By Harris Dowson
The election is this weekend and after many ups and downs, slogging through debates, social media madness, and an almost constant media frenzy; we will finally get to see what who will lead our country into the future.
I’ve written a lot about this election, trying my best to remain unbiased, presenting the facts and pushing people to get enrolled and cast their votes. I want people to take part in this election, regardless of whether their beliefs align with my own. Voting for our future is something no one should sit out.
I’ve come to learn that no political perspective is foolproof, there is always another side to an argument and everyone has the right to their own opinion. This blog is my perspective and is in no way meant to belittle anyone’s political leanings or beliefs; but rather to explain why I vote the way I do. Hopefully, it’ll cause you to think and reflect on why you’re voting the way you are too.
I think there are many policies in New Zealand government that it makes sense to debate, many reasons why a person might like one party over another but I think there are some things that affect us that simply shouldn’t be up for debate.
Issues that as a society we should agree on, the basic rights of humanity, the things that shouldn’t be up for discussion.
Things like freedom of sexuality, equality of race and gender and that in our developed country, no family should be living in their cars or on the street.
I’ve lived an extremely privileged life, I’ve been very lucky to have been raised in an affluent suburb, with a private education and a childhood in which I’ve never had to want for anything. On top of this, I am also a straight, white male. I’m incredibly lucky and live in a society catered to me. I’ve never experienced prejudice, racism or been made to feel unwelcome in my own country. I’m incredibly lucky and I know this, which is why I vote to help those who aren’t.
I vote for the Green Party because I refuse to believe that poverty, homelessness and children dying from respiratory diseases because of moldy homes is something that is just part of the status quo. I personally believe that, regardless of a person’s political leanings, they too believe this. No one would want a person to live in poverty but it’s happening and we can’t face this problem having an out of sight, out of mind perspective.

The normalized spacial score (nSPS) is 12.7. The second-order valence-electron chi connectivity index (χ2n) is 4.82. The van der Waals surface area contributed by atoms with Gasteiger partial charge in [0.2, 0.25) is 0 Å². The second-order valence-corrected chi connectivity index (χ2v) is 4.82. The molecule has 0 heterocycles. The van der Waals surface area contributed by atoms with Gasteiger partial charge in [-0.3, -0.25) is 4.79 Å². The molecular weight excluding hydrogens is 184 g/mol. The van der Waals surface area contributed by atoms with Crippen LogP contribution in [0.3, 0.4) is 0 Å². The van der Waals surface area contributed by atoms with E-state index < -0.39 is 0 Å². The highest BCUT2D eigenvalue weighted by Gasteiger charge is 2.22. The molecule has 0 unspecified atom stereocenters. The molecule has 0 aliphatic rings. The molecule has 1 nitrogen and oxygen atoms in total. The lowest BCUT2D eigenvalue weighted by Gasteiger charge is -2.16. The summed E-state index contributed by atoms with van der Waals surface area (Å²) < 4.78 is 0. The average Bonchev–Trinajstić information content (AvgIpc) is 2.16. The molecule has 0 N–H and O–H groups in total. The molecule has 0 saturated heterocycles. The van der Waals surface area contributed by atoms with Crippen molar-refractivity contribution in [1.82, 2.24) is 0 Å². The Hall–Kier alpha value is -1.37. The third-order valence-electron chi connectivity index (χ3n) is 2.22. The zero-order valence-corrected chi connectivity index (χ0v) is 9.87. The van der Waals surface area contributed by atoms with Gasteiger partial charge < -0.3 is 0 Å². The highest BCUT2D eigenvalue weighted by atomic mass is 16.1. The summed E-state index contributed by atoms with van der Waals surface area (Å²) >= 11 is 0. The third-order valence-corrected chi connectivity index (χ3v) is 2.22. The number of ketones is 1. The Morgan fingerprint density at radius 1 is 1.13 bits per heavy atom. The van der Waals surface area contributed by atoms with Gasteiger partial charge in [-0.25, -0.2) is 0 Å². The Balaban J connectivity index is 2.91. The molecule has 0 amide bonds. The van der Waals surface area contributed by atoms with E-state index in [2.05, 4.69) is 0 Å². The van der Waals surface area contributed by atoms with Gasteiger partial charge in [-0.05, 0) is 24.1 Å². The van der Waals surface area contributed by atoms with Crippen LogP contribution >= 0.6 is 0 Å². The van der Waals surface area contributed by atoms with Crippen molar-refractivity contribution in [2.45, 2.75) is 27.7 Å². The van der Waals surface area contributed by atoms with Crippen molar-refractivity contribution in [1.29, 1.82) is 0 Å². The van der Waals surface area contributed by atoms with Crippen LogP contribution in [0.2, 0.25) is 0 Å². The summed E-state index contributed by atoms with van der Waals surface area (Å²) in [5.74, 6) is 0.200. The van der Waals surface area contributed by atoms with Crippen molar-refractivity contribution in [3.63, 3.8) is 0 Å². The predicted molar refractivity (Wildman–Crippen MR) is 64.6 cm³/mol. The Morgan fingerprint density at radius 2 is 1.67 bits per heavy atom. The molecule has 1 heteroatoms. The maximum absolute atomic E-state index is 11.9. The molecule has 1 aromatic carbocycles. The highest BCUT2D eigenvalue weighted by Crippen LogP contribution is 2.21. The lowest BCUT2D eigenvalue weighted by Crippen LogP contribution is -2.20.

In New Zealand, there are around 622,000 people living in poverty. That’s one in seven households. Around 230,000 of them are children. 622,000 people who don’t have access to proper housing, food or healthcare. People struggling with poverty need our help and we must do more to help them. The system that is in place now is one filled with flaws. Benefits aren’t enough for a family to live on and the resources to help those who desperately need it are stretched critically thin.
Living in poverty is aligned with much prejudice, most commonly that those who are struggling finically must have brought it on themselves. That if they wanted to, they could get work and climb out of the hole they are in.
This is bullshit and it’s systemically rooted in our system.
International research shows time and time again that beneficiaries want to work but lack of employment opportunities, health problems and commitments to caring for their families make it near impossible.
These people are struggling; despite their best efforts, to provide for their families and they need our help.
Now, I’m aware that there will always be a disparity between those with and those without. This is part of a capitalist system and I accept that, however it’s the size of this disparity that I simply cannot accept.
I vote Green because I’m doing ok, and I know that with one tick I can help others that aren’t.
Of course, there are myriad other reasons as to why I vote the way I do. Caring for New Zealand’s environment, climate change policy, swimmable rivers, public transport initiatives, increasing our refugee quota and Te Reo Maori in schools are all extremely important to me. However, it is the state of poverty in our country I feel is most important.
Surely this is something all New Zealanders can agree on. Surely?
I believe that New Zealanders have a history of looking out for each other, and no matter how much we disagree, at the end of the day we want the best for everyone. Perhaps I’m being ignorant but I think living with any other belief is utterly devastating.
I’m not going to tell you how to vote, that is a decision you have to make for yourself and the choice you make will be incredibly important.
I’ll will, however, repeat the words of a political sign I saw that has kept coming back to me over this campaign.
If you’re doing ok, vote to help someone who isn’t.